How should corporations balance cost and appreciation of fringe benefits

At some point most companies fall into one of two traps with their employee benefits programs, either by . . .

  • Handling employee benefits like commodities.
  • Ignoring the employee benefits function unless something breaks.

By definition a commodity has no added value, so price becomes the only decision factor. And as benefits costs are passed on from providers, companies naturally seek cheaper alternatives. But the fundamental value of your fringe benefit plan lies in your company's buying power as a tool to create favorable access to products and services for your employees. That buying power is a valuable corporate asset and deserves more than a commodity approach.

Breakdowns in employee benefits are more often due to a combination of service shortcomings, regulatory mandates, and communication failures-not simply higher cost. These are all measures of added value, and your Financial Advisor should be willing and capable to resolve them as proof of added value. But your Financial Advisor isn't there only to fix things that break. Added value means facilitating your goal-setting, anticipating your administrative needs, aligning your company and provider resources, and serving as your troubleshooter and go-between.

Questions CEOs, CFO, and HR managers should ask to test their Financial Advisors.

1. How complete is your Financial Advisor's understanding of fringe benefits laws? How deep is the firm's expertise in industry-specific programs?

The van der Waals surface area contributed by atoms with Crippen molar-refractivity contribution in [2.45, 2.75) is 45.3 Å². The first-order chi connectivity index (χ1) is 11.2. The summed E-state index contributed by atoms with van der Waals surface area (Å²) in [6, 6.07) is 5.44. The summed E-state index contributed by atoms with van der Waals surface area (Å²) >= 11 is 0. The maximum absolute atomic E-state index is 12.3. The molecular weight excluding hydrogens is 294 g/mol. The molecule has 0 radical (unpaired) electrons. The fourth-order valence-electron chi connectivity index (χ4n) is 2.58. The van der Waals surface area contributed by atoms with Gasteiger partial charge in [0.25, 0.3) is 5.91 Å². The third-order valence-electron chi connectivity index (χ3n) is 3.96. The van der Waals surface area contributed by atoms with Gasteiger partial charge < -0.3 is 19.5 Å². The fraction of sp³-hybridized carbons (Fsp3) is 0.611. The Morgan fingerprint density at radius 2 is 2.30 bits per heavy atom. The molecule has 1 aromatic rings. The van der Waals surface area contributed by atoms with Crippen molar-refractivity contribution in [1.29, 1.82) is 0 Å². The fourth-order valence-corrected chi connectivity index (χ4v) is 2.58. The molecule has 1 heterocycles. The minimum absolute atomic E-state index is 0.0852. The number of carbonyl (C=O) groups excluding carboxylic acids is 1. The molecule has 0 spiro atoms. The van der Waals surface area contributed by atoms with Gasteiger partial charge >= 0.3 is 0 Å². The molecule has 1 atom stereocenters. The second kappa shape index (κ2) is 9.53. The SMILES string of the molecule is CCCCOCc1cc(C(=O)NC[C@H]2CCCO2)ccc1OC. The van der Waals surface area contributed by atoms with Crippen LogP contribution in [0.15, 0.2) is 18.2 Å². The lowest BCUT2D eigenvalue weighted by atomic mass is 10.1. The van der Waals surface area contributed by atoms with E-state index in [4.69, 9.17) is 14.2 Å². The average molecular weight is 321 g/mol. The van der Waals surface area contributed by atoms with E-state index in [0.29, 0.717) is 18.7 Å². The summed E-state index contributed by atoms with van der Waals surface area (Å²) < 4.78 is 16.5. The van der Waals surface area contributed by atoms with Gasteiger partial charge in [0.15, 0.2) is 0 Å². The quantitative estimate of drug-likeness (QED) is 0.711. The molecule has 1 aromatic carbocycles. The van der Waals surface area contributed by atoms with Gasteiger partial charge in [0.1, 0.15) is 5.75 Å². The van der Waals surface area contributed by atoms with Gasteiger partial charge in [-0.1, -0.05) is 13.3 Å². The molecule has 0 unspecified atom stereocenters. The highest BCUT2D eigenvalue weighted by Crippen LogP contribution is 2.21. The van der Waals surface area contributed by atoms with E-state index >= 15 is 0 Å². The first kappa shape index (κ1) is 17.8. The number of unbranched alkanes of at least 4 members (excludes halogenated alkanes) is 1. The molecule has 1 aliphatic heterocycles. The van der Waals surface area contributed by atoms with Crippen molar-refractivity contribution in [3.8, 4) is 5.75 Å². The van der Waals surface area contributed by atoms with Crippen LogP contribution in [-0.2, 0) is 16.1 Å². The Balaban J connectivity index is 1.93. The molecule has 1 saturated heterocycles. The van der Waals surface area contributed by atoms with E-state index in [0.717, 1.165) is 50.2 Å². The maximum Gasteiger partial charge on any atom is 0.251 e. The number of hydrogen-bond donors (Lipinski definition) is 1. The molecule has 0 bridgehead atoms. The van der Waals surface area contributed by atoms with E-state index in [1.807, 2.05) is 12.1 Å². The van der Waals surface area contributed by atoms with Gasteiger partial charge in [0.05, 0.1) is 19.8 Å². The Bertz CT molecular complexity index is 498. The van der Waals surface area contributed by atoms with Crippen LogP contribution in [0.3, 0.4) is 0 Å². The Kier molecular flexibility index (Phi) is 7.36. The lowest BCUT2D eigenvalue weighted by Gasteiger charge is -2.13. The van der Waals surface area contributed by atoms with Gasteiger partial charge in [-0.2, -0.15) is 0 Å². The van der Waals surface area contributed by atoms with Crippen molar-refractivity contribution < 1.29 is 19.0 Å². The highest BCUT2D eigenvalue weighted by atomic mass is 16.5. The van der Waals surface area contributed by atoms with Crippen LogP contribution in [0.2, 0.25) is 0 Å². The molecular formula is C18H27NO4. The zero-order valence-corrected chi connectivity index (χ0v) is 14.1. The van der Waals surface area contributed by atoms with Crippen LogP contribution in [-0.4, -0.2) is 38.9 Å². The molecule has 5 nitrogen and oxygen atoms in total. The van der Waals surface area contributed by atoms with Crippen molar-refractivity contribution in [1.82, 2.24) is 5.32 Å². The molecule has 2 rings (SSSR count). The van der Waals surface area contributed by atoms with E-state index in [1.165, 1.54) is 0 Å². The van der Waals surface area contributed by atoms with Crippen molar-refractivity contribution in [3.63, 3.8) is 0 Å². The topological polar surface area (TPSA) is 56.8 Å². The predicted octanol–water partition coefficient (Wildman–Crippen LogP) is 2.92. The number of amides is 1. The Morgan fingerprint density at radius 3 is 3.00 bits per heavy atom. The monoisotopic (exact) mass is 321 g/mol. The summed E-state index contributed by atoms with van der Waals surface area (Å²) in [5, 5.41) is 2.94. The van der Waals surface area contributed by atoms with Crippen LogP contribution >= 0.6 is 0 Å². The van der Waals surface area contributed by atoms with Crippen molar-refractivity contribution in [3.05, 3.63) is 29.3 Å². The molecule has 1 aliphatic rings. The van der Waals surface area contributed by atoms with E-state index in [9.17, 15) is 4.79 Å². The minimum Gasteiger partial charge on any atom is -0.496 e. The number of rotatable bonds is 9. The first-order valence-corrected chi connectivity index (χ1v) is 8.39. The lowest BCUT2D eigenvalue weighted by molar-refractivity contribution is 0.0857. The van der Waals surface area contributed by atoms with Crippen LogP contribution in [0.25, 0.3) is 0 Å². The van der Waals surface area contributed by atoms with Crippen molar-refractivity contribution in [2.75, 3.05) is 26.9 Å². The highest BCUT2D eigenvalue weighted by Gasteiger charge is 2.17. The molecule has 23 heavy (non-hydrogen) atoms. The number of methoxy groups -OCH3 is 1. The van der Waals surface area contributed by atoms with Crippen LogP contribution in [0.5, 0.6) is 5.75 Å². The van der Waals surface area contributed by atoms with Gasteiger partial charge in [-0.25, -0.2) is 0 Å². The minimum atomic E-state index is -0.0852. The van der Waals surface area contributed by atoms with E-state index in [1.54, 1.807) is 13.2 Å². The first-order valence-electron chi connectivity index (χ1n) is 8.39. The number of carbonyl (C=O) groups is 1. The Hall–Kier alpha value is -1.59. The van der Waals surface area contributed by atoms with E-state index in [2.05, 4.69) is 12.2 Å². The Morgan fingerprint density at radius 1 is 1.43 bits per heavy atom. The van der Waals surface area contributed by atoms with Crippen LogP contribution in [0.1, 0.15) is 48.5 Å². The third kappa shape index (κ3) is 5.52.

2. Can the firm provide comprehensive analysis of financial stability of product resources? Insights to manage cost-sharing and soft-cost factors? Is your Financial Advisor willing to disclose compensation?

3. What is their administrative capability in-house? Through strategic alliances? Can they manage outsourcing of administrative and human resources functions for you?

4. Can the firm help enhance your investment in fringe benefits by providing employees services unavailable on individual basis? On a pretax basis? Can they develop supplemental retirement plans and executive benefits plans in addition to qualified plans? What creativity can they bring to small company qualified plans?

5. Can your Financial Advisor integrate corporate and personal income tax planning to achieve the owners' personal financial goals? Can they integrate the corporate retirement plan and our owners' estate plans to reduce transfer tax liabilities and avoid erosion of personal assets?

The decision process begins with the right questions.

Corporate contingency strategies

Employee benefits strategies

Retirement plan strategies

Executive benefits strategies

Corporate lifetime settlements

Family business strategies

Personal financial strategies

Individual lifetime settlements

Legacy planning strategies

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